• Neutropenia can be 'mild' (1.0-1.8 x 109/|), 'moderate' (0.5-1.0 x 109/I), or 'severe' (< 0.5 x 109/I).
• Patients with severe neutropenia, particularly when levels are below 0.2 x 10 9/I, are at significant risk of infection, usually by bacterial invasion arising from the mouth and intestinal tract.
• The spectrum of bacteria isolated during febrile neutropenia has changed in the last decade from predominantly Gram-negative to Gram-positive organisms.
• Other factors have important influences on the risk and type of infection: the duration of neutropenia, defects in other immune system components, nutritional status, previous splenectomy, skin and mucous membrane integrity, and the use of blood components.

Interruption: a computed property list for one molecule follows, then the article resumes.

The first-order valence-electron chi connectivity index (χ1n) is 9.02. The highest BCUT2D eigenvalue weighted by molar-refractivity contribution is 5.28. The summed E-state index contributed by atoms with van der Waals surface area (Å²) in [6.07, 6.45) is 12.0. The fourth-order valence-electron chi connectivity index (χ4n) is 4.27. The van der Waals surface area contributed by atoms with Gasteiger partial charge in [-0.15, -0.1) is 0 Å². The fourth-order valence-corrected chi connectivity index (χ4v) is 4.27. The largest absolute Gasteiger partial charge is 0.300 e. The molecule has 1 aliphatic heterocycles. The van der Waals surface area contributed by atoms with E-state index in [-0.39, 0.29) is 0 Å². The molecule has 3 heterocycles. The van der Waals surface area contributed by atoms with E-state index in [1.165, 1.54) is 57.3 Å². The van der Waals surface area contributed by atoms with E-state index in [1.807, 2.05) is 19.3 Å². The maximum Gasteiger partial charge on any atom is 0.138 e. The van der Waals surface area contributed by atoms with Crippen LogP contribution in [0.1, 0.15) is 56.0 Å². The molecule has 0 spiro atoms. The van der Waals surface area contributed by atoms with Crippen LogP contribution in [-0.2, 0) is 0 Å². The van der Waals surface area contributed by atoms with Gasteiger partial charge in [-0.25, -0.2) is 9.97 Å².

• Severely neutropenic patients are unable to mount a normal inflammatory response. Normal signs and symptoms of infection may be absent or muted, and the patient can deteriorate rapidly. It is imperative to monitor closely and treat immediately if infection is suspected.
• In severe neutropenia it is essential to start treatment promptly (before results of cultures) with an empirical antibiotic regimen that is bactericidal and has a broad spectrum of activity, particularly against virulent Gram-negative bacteria such as Pseudomonas aeruginosa.
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